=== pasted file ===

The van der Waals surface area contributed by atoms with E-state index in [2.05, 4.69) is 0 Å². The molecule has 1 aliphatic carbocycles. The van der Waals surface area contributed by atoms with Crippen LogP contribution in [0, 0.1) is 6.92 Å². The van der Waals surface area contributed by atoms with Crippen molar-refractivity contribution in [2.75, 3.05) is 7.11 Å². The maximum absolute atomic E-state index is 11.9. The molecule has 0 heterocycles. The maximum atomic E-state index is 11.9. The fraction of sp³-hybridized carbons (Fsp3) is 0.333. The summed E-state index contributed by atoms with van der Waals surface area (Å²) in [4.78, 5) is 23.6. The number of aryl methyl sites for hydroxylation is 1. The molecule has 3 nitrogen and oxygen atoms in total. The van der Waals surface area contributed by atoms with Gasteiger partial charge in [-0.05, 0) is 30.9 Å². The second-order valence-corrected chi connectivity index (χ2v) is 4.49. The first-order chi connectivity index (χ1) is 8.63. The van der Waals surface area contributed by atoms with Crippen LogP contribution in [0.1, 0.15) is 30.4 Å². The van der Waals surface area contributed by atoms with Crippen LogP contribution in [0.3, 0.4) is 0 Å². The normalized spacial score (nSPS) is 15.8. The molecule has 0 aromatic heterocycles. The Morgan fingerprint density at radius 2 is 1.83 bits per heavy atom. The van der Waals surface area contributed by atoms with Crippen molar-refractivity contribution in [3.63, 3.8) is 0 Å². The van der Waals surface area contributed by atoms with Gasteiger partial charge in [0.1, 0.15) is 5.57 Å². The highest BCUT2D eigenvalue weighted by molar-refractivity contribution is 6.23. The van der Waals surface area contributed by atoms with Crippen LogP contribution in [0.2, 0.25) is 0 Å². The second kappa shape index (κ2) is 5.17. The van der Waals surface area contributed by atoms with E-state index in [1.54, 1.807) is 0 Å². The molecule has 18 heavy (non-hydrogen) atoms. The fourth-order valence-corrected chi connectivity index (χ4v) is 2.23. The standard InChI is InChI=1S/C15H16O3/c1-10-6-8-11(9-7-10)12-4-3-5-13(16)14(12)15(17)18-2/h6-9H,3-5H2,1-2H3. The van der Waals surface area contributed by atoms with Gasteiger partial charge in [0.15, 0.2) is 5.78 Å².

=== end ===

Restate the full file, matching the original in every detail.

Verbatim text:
The van der Waals surface area contributed by atoms with E-state index in [2.05, 4.69) is 0 Å². The molecule has 1 aliphatic carbocycles. The van der Waals surface area contributed by atoms with Crippen LogP contribution in [0, 0.1) is 6.92 Å². The van der Waals surface area contributed by atoms with Crippen molar-refractivity contribution in [2.75, 3.05) is 7.11 Å². The maximum absolute atomic E-state index is 11.9. The molecule has 0 heterocycles. The maximum atomic E-state index is 11.9. The fraction of sp³-hybridized carbons (Fsp3) is 0.333. The summed E-state index contributed by atoms with van der Waals surface area (Å²) in [4.78, 5) is 23.6. The number of aryl methyl sites for hydroxylation is 1. The molecule has 3 nitrogen and oxygen atoms in total. The van der Waals surface area contributed by atoms with Gasteiger partial charge in [-0.05, 0) is 30.9 Å². The second-order valence-corrected chi connectivity index (χ2v) is 4.49. The first-order chi connectivity index (χ1) is 8.63. The van der Waals surface area contributed by atoms with Crippen LogP contribution in [0.1, 0.15) is 30.4 Å². The van der Waals surface area contributed by atoms with Crippen LogP contribution in [0.3, 0.4) is 0 Å². The normalized spacial score (nSPS) is 15.8. The molecule has 0 aromatic heterocycles. The Morgan fingerprint density at radius 2 is 1.83 bits per heavy atom. The van der Waals surface area contributed by atoms with Crippen molar-refractivity contribution in [3.63, 3.8) is 0 Å². The van der Waals surface area contributed by atoms with Gasteiger partial charge in [0.1, 0.15) is 5.57 Å². The highest BCUT2D eigenvalue weighted by molar-refractivity contribution is 6.23. The van der Waals surface area contributed by atoms with Crippen LogP contribution in [0.2, 0.25) is 0 Å². The second kappa shape index (κ2) is 5.17. The van der Waals surface area contributed by atoms with E-state index in [1.54, 1.807) is 0 Å². The molecule has 18 heavy (non-hydrogen) atoms. The fourth-order valence-corrected chi connectivity index (χ4v) is 2.23. The standard InChI is InChI=1S/C15H16O3/c1-10-6-8-11(9-7-10)12-4-3-5-13(16)14(12)15(17)18-2/h6-9H,3-5H2,1-2H3. The van der Waals surface area contributed by atoms with Gasteiger partial charge in [0.15, 0.2) is 5.78 Å².